Nursing Students Participate in Community-Based Care Coordination Program for Older Adults
The VCU School of Nursing is leading a community-based care coordination program that has become an interdisciplinary training ground for future nurses and a national model for community engagement.
The Richmond Health and Wellness Program (RHWP) brings together students from the VCU Schools of Nursing, Pharmacy, Medicine, Social Work and the Department of Psychology, to provide integrated care to residents in apartment buildings that are designated for older adults and those with disabilities. The program serves low-income older adults who have limited access to care or who need coordinated care. The goal is to improve the health and wellbeing of residents in their homes.
Through a weekly on-site clinic, VCU's interprofessional teams, overseen by licensed clinical faculty, work with residents to address high blood pressure, diabetes and other health conditions, as well as offer health promotion, medication management and primary care coordination as needed.
"Students are able to experience team-based learning while gaining experience interacting with older adults in their homes," said Pam Parsons, Ph.D., GNP, clinical associate professor in the VCU School of Nursing and RWHP project manager. "Many of these adults have issues with low-health literacy, or are unable to navigate to obtain medications, transportation or the urgent care services that they need in order to remain independent in their home settings. The RHWP's services help train the future health care work force while improving the quality life of our communities' older adults."
The VCU Council Center for Community Engagement provided internal funding that originally supported the program. In July 2013, the United States Department of Health and Human Services’ Health Resources and Services Administration (HRSA) awarded a three-year, 1.5-million grant to the School of Nursing to expand and improve the program. Initially based at Dominion Place, a Richmond senior living facility, the RHWP has already expanded to two additional apartment buildings in the city and will provide services to a total of five buildings by later this year.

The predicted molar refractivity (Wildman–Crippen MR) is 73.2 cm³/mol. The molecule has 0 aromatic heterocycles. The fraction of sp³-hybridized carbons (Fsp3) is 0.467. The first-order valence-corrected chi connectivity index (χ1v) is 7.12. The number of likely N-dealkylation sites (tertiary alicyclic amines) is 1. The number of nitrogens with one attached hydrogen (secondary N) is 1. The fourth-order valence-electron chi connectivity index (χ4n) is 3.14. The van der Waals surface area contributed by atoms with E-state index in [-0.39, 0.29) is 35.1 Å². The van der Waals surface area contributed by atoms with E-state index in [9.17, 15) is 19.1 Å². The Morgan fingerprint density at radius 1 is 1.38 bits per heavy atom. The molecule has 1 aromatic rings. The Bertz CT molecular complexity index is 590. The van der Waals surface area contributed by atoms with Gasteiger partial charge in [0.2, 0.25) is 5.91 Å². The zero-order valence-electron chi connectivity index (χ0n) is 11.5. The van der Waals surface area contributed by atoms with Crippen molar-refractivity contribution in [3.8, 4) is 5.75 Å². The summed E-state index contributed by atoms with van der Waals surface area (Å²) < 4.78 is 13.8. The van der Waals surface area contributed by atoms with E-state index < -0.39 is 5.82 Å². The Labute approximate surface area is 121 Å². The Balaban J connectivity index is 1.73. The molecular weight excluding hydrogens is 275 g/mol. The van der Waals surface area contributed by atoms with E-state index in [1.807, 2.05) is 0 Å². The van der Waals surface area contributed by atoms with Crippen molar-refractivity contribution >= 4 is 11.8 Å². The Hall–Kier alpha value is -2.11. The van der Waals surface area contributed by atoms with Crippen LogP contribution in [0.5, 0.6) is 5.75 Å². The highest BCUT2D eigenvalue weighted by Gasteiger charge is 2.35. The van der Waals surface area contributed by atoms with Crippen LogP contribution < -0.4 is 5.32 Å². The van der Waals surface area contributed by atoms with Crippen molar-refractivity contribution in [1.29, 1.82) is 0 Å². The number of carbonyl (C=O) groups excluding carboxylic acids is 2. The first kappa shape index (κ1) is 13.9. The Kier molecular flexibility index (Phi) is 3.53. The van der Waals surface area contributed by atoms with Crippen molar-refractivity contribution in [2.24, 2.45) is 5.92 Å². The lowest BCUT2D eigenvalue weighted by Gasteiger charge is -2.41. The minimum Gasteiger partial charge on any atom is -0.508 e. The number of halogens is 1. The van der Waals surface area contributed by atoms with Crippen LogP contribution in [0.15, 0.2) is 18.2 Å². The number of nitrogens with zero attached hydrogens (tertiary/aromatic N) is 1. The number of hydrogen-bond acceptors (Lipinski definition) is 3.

More than 160 nursing students have gained hands-on patient care experience in the Richmond Health and Wellness Program since its inception.
"What’s most unique about this program is that students get to see residents within their home setting, while also having the opportunity to watch professionals across the spectrum of health care work together,” said Parsons, who is also director for practice and community engagement at the School of Nursing. “We are so excited about the RHWP for Older Adults, as it is aligned with VCU’s strategic plan and the Center, bringing services into the community and providing opportunity for students to develop leadership and clinical skills within interprofessional team settings."
In addition to Parsons, School of Nursing faculty involved in the RHWP include Fay Parpart, M.S., RN, ANP-BC, AACRN, clinical assistant professor in the Department of Family and Community Health Nursing; and Lana Sargent, M.S.N., RN, FNP-C, GNP-BC, clinical assistant professor in the Department of Adult Health and Nursing Systems.
Sargent said the program is so empowering to nursing students, as it promotes a leadership role in helping to coordinate patient care through curriculum and practice.
“It teaches them that they can be leaders within a health care team structure,” she said.